The road ahead: Are we ready for an AI driver? – Part 2

Article By : Junko Yoshida

In the autonomous car, AI will advance machine vision systems, while it will also migrate in sensor fusion electronic control units (ECU).

How ready are we now for the day when we depend on AI to drive autonomous cars? Here's the second part of EE Times chief international correspondent Junko Yoshida's interview with Luca De Ambroggi, principal analyst, automotive semiconductors at IHS Technology.

AI for sensor fusion?

Where will AI technology be applied inside a vehicle–beyond vision?

Cameras are the first obvious place. But I can assure you that there are tier ones and car OEMs in Europe looking at applying AI for radars. AI will play an important role in sensor fusion.

Only seven months ago, Toyota announced a five-year, $1 billion R&D effort on AI headquartered in Silicon Valley. Toyota announced that it will initially have a laboratory adjacent to Stanford University and another near M.I.T. in Cambridge, Mass.

It’s no secret that practically everyone including General Electric, Baidu, Samsung, and all the major automakers has been establishing research outposts in or near Silicon Valley take advantage of its engineering talent. So where are we today on AI technology advancements?

We’re still in the research level at universities and research institutes. My guess is that it will take next five to 10–or more likely 10 years–for the fruits of their research efforts to meet commercial/engineering needs.

How do you certify AI?

Assume that we will reach the point where autonomous cars will fully take advantage of the AI in 10 years. What challenges will be waiting then?

One of the major challenges, I suspect, will be the certification of AI. Just as we certify a human driver [with a driving test], the [automotive] industry needs a set of standards or procedures they can use to certify AI–for safety.

But for that, the automotive industry needs to know what to test in the AI system. I assume that a sheer number of hours driven by a Google car in Calif. and Texas wouldn’t prove the safety of the self-driving car.

Tier ones and OEMs need to develop a set of unified tests–safety parameters–to certify AI. It won’t be an easy task. At this point, no industry alliances or ISO bodies that I know of have approached this subject.

AI is a complicated problem. I know everyone–every tier one, OEM–is working on AI. Many of them today are saying that they would start small [with AI research] now, in hopes of being ready when all the circumstances surrounding AI get in order.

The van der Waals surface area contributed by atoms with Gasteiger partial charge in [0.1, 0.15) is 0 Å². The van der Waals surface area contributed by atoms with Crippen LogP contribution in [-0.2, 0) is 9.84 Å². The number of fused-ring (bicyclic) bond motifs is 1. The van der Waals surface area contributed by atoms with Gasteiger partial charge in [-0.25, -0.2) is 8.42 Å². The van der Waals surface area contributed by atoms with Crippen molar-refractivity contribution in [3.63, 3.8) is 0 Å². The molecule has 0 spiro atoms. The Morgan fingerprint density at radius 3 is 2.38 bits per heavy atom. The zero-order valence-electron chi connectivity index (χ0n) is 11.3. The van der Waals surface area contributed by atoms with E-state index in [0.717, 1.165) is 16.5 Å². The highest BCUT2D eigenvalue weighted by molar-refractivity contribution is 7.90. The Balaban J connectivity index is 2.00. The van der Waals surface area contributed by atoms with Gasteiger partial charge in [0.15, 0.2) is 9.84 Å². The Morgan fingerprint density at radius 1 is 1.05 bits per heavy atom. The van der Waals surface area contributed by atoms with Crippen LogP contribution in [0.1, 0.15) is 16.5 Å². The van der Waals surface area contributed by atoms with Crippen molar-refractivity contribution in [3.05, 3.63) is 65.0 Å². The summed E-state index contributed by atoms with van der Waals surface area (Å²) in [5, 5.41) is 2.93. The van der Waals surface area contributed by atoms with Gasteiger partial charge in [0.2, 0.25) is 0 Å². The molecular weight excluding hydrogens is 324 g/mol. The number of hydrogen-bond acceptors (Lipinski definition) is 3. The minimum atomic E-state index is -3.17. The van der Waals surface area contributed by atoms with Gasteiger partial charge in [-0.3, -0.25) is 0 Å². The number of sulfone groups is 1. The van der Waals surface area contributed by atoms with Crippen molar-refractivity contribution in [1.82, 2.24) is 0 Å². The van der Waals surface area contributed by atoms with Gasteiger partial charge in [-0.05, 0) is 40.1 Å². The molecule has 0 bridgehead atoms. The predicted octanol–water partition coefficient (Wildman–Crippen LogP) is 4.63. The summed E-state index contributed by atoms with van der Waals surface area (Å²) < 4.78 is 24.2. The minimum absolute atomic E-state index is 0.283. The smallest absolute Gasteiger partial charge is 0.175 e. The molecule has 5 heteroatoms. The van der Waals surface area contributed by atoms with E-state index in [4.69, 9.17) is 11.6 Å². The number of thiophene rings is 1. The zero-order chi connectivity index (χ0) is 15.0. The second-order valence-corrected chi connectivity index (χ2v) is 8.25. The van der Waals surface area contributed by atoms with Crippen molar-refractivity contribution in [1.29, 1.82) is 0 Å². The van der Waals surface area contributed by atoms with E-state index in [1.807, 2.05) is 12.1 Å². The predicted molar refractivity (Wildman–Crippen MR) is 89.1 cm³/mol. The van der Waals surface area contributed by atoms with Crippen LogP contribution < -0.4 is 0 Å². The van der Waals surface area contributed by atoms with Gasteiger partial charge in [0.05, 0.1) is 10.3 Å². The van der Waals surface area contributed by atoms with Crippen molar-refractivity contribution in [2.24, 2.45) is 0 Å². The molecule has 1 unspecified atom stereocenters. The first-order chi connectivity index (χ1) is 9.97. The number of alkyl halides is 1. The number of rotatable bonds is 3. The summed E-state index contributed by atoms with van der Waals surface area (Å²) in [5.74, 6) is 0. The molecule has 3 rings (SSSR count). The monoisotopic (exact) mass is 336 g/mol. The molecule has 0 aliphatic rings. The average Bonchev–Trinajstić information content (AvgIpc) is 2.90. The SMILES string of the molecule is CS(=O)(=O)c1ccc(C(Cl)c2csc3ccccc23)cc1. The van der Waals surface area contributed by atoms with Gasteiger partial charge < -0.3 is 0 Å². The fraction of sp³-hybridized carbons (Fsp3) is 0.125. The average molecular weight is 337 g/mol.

Smoke and mirrors

As the way I see it, there’s a lot of smoke and mirrors when it comes to actually doing AI in automotive chips.

You explained earlier in this conversation how Nvidia’s GPU-based platform fits into an automotive market looking for AI solutions. But you did say that their platform is more for testing AI in vehicles, rather than implementing AI in mass production models. Who else is in the running?

Tesla, for one, was said to be doing some AI when it enabled autonomous driving features—by using Mobileye’s EyeQ3. But I wouldn’t call that deep learning.

My understanding is that Audi's 2017 Q7 model also has the capability to run AI-based algorithms, if Audi decides to do so. But I bet they won't deploy it by 2017. We aren’t sure if that’s using Mobileye’s Q3 or Q4 chip, and how much AI is being used in that model.

The bottom line is that a lot of AI claims are being made today by chip vendors and car OEMs. But for genuine deep learning, you need a big muscle in your processor.

Aside from Nvidia and Mobileye, we suspect that NXP Semiconductors is naturally working on AI.

Xilinx and Altera/Intel are also big on AI. IP vendors like Ceva, Synopsys, Cadence and Mentor Graphics are also going after the AI space.

Take a look at recent merger and acquisition deals in the automotive technology market. There’s a lot going on.

[Editor's note: Just in the last two months alone, Intel acquired two companies related to the field of ADAS, robotics and autonomous machines. In April, Intel acquired Yogitech, an expert in semiconductor functional safety and related standards. In May, Intel announced the acquisition of Itssez Inc., a company armed with Computer Vision (CV) algorithms and implementations for embedded and specialised hardware.]

[AI cars 02]
__Figure 1:__ *AI-based systems for automotive (Units: Millions)
(Source: IHS Technology)*

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